I'm as hopeful as the next starting-to-wrinkle gal when it comes to anti-aging products. I flip through fashion magazines and make a list of the stuff I need to buy -- products that promise to give me the flawless complexion of my 20s. Then, I high-tail it to CVS -- or Nordstrom's, if I'm feeling flush -- and hand over my hard-earned cash for that eye cream that'll stop my crow's feet from deepening or the serum that'll lighten my sunspots.
But here's the thing: As much hope as I have when I tote these products home and eagerly smear them onto my aging face, I know deep down that they're not going to do all that their ads -- and even the beauty editors who swear by them -- say they will.
Why? Because I like to consider myself an intelligent consumer. I know some photographer's assistant has photoshopped the hell out of Ellen Degeneres' face to make the 54-year-old look 35, and I know the beauty editor who says it's her "super-duper fave" has been coerced into saying so by her boss, who's making a sweet commission on that fifty-thousand dollar ad that appears just a couple pages before the editor's glowing review. Is it wrong? Sure. But admit it: You know how these things work, too.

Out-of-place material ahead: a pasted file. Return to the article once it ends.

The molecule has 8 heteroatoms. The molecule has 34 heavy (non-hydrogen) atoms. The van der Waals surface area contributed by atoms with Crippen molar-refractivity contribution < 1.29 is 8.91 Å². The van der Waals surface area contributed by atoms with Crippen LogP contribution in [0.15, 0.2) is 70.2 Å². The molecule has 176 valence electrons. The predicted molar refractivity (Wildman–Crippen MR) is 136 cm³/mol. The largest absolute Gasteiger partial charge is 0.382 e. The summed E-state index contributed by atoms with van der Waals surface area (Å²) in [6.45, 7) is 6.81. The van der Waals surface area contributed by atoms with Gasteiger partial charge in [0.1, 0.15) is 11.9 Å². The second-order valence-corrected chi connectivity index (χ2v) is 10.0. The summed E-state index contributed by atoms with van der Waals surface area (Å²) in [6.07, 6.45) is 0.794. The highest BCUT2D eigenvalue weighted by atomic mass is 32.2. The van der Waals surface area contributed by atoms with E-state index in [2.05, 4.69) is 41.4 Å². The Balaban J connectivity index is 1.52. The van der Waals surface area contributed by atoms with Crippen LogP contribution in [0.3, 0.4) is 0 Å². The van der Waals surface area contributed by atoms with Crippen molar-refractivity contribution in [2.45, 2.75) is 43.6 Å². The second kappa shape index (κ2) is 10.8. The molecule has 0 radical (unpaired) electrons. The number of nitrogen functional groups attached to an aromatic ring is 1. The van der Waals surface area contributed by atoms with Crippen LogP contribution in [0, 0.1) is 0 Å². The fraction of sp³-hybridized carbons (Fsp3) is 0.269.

So, a lawsuit against Olay Regenerist's Anti-Aging Eye Roller has me rolling my eyes. Lorette Perez-Pirio of Los Angeles claimed that magazine and Internet ads and product labels for Olay's Anti-Aging Eye Roller and Regenerating Eye Cream "misrepresent the effects and purported benefits of the products." Irate that the eye roller wasn't a miracle in a bottle, Perez-Pirio formed a class action suit, alleging that Olay's parent company, Proctor and Gamble, is aware that its products "do not possess the requisite competent and reliable scientific evidence to substantiate their bold claims."
Look, I'm all for us fighting the man and making those slick marketers squirm. But come on, people, let's be realistic here. As we get older, there's a certain degree to which our skin is going to sag, wrinkle, get duller, and generally morph into something less luminous than it used to be. And blaming false advertising for how much that hard, cold truth sucks is futile.
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